Reviewer Conny Withay:Operating her own business in office management since 1991, Conny is an avid reader and volunteers with the elderly playing her designed The Write Word Game. A cum laude graduate with a degree in art living in the Pacific Northwest, she is married with two sons, two daughters-in-law, and three grandchildren.
Author: Frank Viola
Publisher: David C. Cook
“Upon making this discovery, the Lord’s dear people will be faced with a decision: to answer the call of meeting around Jesus Christ alone in a way that He has prescribed, or to remain chained to the unmovable traditions of men,” Frank Voila states in his book, Jesus Now – Unveiling the Present-Day Ministry of Christ.
This one hundred and ninety-two page paperback targets those interested in Jesus’s role on earth after His ascension to present day. Using mainly the New American Standard Bible, also used are NIV, KJV, ESV, HCSB, NKJV, ISV, and NLT versions.
The purpose of the book is to show how Jesus is alive, actively participating in our lives today. After a foreword by Leonard Sweet and an introduction, eight chapters concentrate on topics that can be covered by group discussions over eight weeks or eight months. The book ends with acknowledgements and a discipleship course; no index or author’s biography mentioning education is included.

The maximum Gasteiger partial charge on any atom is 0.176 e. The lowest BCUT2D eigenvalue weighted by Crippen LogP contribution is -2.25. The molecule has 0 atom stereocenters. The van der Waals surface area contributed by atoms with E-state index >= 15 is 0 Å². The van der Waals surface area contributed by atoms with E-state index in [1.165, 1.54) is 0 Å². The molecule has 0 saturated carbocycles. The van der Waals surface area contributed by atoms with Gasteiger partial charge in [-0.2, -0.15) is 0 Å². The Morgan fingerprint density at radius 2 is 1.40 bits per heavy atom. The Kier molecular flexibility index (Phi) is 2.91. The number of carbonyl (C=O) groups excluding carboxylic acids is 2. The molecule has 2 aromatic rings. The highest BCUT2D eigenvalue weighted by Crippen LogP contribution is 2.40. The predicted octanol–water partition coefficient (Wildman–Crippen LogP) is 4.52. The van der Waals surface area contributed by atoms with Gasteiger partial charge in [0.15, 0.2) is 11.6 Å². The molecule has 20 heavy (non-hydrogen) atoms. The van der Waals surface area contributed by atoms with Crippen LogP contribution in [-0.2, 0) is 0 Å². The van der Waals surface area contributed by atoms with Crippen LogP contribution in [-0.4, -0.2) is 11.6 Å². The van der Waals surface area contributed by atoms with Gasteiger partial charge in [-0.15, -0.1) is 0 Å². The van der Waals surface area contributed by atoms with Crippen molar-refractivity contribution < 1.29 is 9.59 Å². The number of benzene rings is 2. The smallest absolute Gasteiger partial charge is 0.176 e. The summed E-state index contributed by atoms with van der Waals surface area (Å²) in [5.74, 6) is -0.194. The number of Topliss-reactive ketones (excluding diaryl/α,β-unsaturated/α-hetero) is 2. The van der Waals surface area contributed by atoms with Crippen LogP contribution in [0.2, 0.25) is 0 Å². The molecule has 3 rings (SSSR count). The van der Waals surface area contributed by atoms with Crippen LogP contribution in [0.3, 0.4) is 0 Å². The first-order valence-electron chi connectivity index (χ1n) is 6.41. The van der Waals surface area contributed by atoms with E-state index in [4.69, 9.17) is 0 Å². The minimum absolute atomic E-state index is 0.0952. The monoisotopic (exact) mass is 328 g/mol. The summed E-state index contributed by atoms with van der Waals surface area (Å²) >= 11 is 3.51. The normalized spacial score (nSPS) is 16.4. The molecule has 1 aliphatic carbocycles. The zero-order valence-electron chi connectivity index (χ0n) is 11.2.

Chapters discuss the Biblical perspective of Jesus being our Great High Priest, Chief Shepherd, Heavenly Bridegroom, Author and Finisher of our faith, Builder of “Ekklesia” (or assembly), Head of the church, and Lord of the world, ending with Jesus Christ today.
With a plethora of Bible verses, included are the plan of eternal salvation, what Christ’s blood accomplishes, a breakdown of Psalm 23, five different states of the human conscience, a list of insights and advice for believers along with a list of whom we are in Christ, an explanation of the fivefold ministry and the ascension gifts, fifty things the Holy Spirit does, five aspects of Christ’s headship today, and three main errors regarding Christians’ relationship with the world.
Viola reiterates not to serve God to get His favor and acceptance, serve by having Him give them freely to us. He considers three veins of Christianity: legalism and libertinism with lordship/liberty the proper choice. A promoter of the organic church and all nine spiritual gifts based on New Testament apostles’ teachings, readers may be confused on his vague stance of prophets and speaking in tongues today even though he states both “charismaniac” and “charisphobic” positions are imbalanced.
As the writer validates many Bible verses and explains churches today needing to return to similarities of Jesus teaching the twelve disciples, he is spot on reminding us to focus on Who will have our worship, life and allegiance.
Thanks to David C. Cook for furnishing this book in exchange for a review based on the reader’s opinions.
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